• Avantis Medical Systems (Sunnyvale, California) reported receiving FDA clearance for its Third Eye Retroscope auxiliary endoscopy system. The retroscope is an imaging device used during colonoscopy to provide an additional view that can reveal polyps, cancers and other lesions that might be missed during a standard colonoscopy procedure. The retroscope is passed through the instrument channel of a standard colonoscope until it extends beyond its tip. As it emerges, the device automatically turns around 180 degrees to aim back toward the tip of the colonoscope. Then, as the colonoscope is withdrawn, the Third Eye follows along to provide a continuous retrograde view of the colon. This retrograde view complements the forward view of the colonoscope and may reveal abnormalities that are hidden behind folds and flexures. Avantis Medical Systems makes catheter-based endoscopic devices.

• Cytyc (Marlborough, Massachusetts) reported that five-year follow-up results for the initial clinical trial of the MammoSite radiation therapy system (RTS) were presented at the 8th Annual Meeting of the American Society of Breast Surgeons (ASBS). Qualified patients with early-stage breast cancer were prospectively enrolled and treated using the MammoSite RTS as the sole modality for delivering accelerated partial breast irradiation (APBI). From May 2000 to October 2001, 43 patients completed APBI with MammoSite RTS and to date, 36 remain in the study. The study also evaluated patient acceptance of the procedure. Survey results showed that 100% of patients said they would recommend MammoSite brachytherapy to a friend or family member and all patients said they would use MammoSite brachytherapy again if they had to do it over. Cytyc makes products targeting women’s health and cancer diagnostics.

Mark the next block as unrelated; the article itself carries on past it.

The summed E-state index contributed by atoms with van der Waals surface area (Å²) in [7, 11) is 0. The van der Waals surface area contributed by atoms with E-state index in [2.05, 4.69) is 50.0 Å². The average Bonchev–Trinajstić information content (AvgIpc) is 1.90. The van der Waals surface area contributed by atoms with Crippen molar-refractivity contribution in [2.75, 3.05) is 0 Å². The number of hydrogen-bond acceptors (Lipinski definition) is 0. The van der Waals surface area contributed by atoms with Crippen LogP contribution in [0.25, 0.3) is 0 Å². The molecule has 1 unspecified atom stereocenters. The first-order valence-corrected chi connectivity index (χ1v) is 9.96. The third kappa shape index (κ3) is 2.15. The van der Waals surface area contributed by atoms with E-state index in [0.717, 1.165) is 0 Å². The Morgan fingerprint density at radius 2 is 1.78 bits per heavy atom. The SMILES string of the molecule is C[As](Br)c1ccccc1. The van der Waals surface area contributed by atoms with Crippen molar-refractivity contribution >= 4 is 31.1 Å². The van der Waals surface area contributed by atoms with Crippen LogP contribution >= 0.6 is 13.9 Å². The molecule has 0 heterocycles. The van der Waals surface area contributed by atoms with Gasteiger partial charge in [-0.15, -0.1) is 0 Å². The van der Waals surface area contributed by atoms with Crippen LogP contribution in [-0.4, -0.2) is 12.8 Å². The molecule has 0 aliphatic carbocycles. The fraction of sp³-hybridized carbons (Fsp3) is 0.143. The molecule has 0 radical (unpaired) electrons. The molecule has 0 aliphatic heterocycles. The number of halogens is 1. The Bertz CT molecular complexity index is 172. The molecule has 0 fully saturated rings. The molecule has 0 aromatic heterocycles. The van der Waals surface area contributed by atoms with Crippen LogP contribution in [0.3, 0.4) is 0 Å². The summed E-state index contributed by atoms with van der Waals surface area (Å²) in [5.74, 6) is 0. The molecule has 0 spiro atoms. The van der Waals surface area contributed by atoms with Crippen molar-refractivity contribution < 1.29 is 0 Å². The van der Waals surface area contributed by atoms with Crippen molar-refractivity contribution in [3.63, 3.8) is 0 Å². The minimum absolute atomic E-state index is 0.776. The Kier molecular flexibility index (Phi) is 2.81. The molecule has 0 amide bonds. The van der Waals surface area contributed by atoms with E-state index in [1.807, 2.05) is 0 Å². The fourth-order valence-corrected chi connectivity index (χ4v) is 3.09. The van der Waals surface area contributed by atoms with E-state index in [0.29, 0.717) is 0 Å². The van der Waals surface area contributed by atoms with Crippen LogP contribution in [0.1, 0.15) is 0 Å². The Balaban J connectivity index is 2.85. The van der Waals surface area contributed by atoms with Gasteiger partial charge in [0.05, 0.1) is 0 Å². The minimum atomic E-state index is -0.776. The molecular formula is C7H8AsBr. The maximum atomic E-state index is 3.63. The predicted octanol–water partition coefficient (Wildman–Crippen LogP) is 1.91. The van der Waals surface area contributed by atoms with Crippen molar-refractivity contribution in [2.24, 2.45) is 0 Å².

• Diamics (Novato, California) reported that it has begun high-volume manufacture of its CerCol cervical sample collector. The initial GMP qualification run passed inspection and met product specifications. Diamics’ representatives in China have moved forward with the CerCol registration. The hospital group has agreed to purchase the CerCol collectors and use them within their own facility as well as sell them to their affiliates to support the country’s focus on improving women’s healthcare. The CerCol is intended for the collection of cervical cytology material and its transfer for Pap analysis. The company said the new device demonstrated greater than 98% sample adequacy in multi-center clinical trials and offered patients greater comfort over conventional collector devices. Diamics is a privately held company developing products for cancer screening and diagnostics.

• Janus Health (San Diego) has premiered JanusOS, the first patent-protected mobile patient management system that provides the tools and services physicians need to bring care directly to the home. The JanusOS solution streamlines and supports all primary housecall practice functions, including: practice management; paperless, wireless patient care management; and mobile diagnostics. JanusOS is tablet PC and laptop-compatible and runs all standard Windows and Office applications. Janus Health makes mobile technologies that enable housecall medical practices.

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